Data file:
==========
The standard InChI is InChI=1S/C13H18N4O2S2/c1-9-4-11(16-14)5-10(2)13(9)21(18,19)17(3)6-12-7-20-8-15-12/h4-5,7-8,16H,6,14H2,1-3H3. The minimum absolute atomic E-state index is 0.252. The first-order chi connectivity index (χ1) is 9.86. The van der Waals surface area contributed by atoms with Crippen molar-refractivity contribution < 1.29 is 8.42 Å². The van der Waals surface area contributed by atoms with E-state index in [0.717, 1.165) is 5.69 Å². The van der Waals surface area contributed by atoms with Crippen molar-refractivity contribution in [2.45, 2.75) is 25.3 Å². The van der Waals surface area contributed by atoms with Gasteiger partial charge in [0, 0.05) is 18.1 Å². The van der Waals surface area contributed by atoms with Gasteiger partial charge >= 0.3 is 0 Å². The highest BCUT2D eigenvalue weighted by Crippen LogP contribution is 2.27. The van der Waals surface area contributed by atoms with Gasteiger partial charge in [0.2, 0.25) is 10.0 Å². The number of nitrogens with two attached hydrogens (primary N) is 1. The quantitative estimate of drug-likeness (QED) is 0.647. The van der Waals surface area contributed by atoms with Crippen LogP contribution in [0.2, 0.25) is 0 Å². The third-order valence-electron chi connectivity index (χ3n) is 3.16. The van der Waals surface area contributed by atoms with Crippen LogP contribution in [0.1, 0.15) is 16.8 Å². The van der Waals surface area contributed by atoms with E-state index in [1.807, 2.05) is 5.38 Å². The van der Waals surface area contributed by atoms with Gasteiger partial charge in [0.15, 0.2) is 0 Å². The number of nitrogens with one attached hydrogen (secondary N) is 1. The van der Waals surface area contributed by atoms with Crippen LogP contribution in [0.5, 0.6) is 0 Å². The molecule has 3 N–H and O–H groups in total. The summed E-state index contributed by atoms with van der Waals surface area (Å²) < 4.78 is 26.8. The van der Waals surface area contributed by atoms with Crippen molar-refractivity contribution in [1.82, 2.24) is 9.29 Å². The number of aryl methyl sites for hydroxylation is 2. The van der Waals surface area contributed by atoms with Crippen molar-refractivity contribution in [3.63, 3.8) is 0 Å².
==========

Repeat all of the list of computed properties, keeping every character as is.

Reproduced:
The standard InChI is InChI=1S/C13H18N4O2S2/c1-9-4-11(16-14)5-10(2)13(9)21(18,19)17(3)6-12-7-20-8-15-12/h4-5,7-8,16H,6,14H2,1-3H3. The minimum absolute atomic E-state index is 0.252. The first-order chi connectivity index (χ1) is 9.86. The van der Waals surface area contributed by atoms with Crippen molar-refractivity contribution < 1.29 is 8.42 Å². The van der Waals surface area contributed by atoms with E-state index in [0.717, 1.165) is 5.69 Å². The van der Waals surface area contributed by atoms with Crippen molar-refractivity contribution in [2.45, 2.75) is 25.3 Å². The van der Waals surface area contributed by atoms with Gasteiger partial charge in [0, 0.05) is 18.1 Å². The van der Waals surface area contributed by atoms with Gasteiger partial charge >= 0.3 is 0 Å². The highest BCUT2D eigenvalue weighted by Crippen LogP contribution is 2.27. The van der Waals surface area contributed by atoms with Gasteiger partial charge in [0.2, 0.25) is 10.0 Å². The number of nitrogens with two attached hydrogens (primary N) is 1. The quantitative estimate of drug-likeness (QED) is 0.647. The van der Waals surface area contributed by atoms with Crippen LogP contribution in [0.2, 0.25) is 0 Å². The third-order valence-electron chi connectivity index (χ3n) is 3.16. The van der Waals surface area contributed by atoms with Crippen LogP contribution in [0.1, 0.15) is 16.8 Å². The van der Waals surface area contributed by atoms with E-state index in [1.807, 2.05) is 5.38 Å². The van der Waals surface area contributed by atoms with Gasteiger partial charge in [0.15, 0.2) is 0 Å². The number of nitrogens with one attached hydrogen (secondary N) is 1. The van der Waals surface area contributed by atoms with Crippen LogP contribution in [0.5, 0.6) is 0 Å². The molecule has 3 N–H and O–H groups in total. The summed E-state index contributed by atoms with van der Waals surface area (Å²) < 4.78 is 26.8. The van der Waals surface area contributed by atoms with Crippen molar-refractivity contribution in [1.82, 2.24) is 9.29 Å². The number of aryl methyl sites for hydroxylation is 2. The van der Waals surface area contributed by atoms with Crippen molar-refractivity contribution in [3.63, 3.8) is 0 Å².